Soup pot at the ready, Demetrius Wilson helped fight hunger yesterday.
"We need greens -- money greens," the 15-year-old member of St. Ann's Roman Catholic Church told those who attended the 10 a.m. Mass.
He got his wish. The noiseless drop of dollar bills mingled with the clatter of change in the pair of soup pots held by Wilson and several other young members of St. Ann's, one of nearly two dozen area churches taking part in a national grass-roots charity effort called the Souper Bowl of Caring.
At St. Ann's, a city parish serving 200 families, the day's total was $208.02. It will be given to the church's homeless shelter.
Nationwide, the total collected for charity was estimated yesterday at about $1.5 million -- about what it costs to buy 30 seconds of advertising during the Super Bowl. Each of the 9,000 or so churches that participated gave the money to a local charity of its choice.
"Sports, particularly the Super Bowl, transcends the differences in our culture," said the Rev. Bradley D. Smith, the minister who started the Souper Bowl of Caring nine years ago at Spring Valley Presbyterian Church near Columbia, S.C. "This program seeks to transform Super Bowl Sunday into a day of being united and caring."
Smith said the idea came to him while he was in pastoral training and was asked to compose a prayer for Super Bowl Sunday.
"The line came to mind, 'Lord, as we enjoy the Super Bowl football game, help us be mindful of those who are without even a bowl of soup to eat,' " he said.
The idea stayed with him after he had spoken the prayer and was joined by a second thought: Millions of people watch the game, and if every viewer gave a dollar to charity, enormous good would result.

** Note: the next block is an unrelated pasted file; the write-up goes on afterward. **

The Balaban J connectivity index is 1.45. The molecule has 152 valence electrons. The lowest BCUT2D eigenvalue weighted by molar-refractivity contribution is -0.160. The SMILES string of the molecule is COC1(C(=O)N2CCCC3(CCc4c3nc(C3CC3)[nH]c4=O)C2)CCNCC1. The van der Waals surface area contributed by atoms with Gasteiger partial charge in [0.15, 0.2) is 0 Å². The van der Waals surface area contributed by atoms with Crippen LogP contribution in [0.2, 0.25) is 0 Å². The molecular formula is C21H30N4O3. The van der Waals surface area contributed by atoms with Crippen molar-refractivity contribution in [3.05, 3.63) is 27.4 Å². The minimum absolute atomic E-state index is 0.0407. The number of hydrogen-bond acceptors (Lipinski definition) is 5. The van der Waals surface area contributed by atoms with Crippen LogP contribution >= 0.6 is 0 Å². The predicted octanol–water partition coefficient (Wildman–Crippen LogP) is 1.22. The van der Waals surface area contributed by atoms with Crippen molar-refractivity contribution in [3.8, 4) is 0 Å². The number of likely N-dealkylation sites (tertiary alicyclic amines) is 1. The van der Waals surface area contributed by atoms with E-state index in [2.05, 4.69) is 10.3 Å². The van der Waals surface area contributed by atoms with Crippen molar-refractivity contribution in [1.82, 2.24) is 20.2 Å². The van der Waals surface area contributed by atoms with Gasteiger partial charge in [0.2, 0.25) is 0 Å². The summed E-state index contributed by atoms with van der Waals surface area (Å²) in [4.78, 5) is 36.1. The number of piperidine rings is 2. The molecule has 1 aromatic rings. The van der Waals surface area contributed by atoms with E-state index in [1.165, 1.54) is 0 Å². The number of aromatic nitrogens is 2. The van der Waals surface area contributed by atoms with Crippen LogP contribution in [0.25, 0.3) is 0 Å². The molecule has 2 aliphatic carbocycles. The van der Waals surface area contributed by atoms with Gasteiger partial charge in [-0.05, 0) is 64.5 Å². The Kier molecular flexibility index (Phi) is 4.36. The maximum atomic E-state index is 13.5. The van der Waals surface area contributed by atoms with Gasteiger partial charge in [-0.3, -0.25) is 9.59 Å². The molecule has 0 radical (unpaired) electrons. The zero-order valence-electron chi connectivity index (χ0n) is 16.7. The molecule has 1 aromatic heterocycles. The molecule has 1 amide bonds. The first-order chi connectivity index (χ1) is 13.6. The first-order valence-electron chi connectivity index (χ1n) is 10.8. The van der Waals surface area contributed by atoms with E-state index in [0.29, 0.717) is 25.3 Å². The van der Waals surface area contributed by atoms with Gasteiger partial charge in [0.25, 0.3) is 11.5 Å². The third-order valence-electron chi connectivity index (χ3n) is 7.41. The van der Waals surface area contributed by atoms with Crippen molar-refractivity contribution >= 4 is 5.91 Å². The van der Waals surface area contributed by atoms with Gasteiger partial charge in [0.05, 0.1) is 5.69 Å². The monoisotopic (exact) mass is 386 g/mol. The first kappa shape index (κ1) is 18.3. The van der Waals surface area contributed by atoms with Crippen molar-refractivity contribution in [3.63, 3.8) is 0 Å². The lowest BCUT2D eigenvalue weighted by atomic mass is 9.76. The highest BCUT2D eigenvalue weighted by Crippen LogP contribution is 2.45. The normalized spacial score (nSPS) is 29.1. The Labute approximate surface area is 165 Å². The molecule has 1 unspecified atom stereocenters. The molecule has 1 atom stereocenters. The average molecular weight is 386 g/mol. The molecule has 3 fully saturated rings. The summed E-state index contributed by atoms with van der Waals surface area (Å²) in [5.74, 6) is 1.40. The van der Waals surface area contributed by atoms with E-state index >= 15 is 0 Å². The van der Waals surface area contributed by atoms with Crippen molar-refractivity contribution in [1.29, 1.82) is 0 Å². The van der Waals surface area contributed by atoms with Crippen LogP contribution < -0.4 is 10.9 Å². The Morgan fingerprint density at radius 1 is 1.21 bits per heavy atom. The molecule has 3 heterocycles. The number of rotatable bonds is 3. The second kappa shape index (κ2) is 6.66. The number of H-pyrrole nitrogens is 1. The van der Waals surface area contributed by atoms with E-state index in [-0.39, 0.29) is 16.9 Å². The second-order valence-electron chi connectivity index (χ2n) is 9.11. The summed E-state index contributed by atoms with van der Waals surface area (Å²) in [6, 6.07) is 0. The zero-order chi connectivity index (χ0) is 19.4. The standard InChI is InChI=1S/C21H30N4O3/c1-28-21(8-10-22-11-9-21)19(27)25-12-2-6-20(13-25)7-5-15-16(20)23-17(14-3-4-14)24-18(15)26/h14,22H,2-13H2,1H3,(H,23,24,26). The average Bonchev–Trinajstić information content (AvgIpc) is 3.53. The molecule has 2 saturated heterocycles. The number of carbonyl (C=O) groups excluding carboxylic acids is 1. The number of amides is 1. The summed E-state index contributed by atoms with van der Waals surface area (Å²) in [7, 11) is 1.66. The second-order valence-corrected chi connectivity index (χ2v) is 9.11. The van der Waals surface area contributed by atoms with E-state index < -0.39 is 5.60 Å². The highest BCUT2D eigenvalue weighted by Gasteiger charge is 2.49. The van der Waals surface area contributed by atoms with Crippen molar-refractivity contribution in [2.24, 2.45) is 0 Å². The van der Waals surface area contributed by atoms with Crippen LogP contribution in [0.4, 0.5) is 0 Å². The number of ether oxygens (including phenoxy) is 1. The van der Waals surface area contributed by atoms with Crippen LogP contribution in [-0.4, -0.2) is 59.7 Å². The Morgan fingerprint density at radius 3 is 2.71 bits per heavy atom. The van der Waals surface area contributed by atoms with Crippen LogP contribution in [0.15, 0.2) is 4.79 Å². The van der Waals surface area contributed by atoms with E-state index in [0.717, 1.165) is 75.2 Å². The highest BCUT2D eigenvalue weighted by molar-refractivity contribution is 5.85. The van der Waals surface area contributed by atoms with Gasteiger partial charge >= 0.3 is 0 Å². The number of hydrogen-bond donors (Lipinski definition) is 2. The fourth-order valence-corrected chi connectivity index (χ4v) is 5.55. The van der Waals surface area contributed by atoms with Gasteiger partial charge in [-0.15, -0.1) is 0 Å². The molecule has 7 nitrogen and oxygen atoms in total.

He began the Souper Bowl of Caring at Spring Valley in 1990. The next year, 22 other churches in South Carolina participated -- and this year, Smith said, churches in all 50 states took part. Including yesterday's estimated total, the Souper Bowl effort has raised about $6 million for charity. Smith said the final totals from yesterday would not be known until today.
The effort has spread beyond its Presbyterian roots to include various religious organizations, Smith said -- Catholic churches, Jewish temples and a variety of Protestant congregations.
The Spring Valley church helps coordinate a national advertising campaign that includes professional football players and tallies how much money is raised nationwide -- but each church donates the money raised to a food bank, pantry or shelter of its choice.
At St. Ann's, the confirmation class organized the fund raising. About a dozen teen-agers participated, said Sister Jeanne Barasha of the School Sisters of Notre Dame, a pastoral assistant at the 125-year-old church on East 22nd Street at Greenmount Avenue.
The St. Ann's fund-raisers were enthusiastic and creative as they solicited money for the pot from the departing parishioners yesterday. One young organizer applied some good-natured pressure to a visiting Lithuanian priest.
"Can you put a little something in here -- a little 20-something?" Sandra Day coaxed as the Rev. Kestutis Kevalas approached. With a smile, he dropped a $5 bill in her pot.
"That'll do," she said.
When the church had emptied, Day and the others huddled around a table in the St. Ann's rectory to count the total: In change, $12.02; $35 in checks; and $161 in singles, fives and 20s. Barasha said yesterday's collection would be used to buy food for a meal the confirmation class would prepare and serve to shelter residents.
"I think we did pretty good," Day said with a smile.
Sun staff researcher Jean Packard contributed to this article.
Pub Date: 2/01/99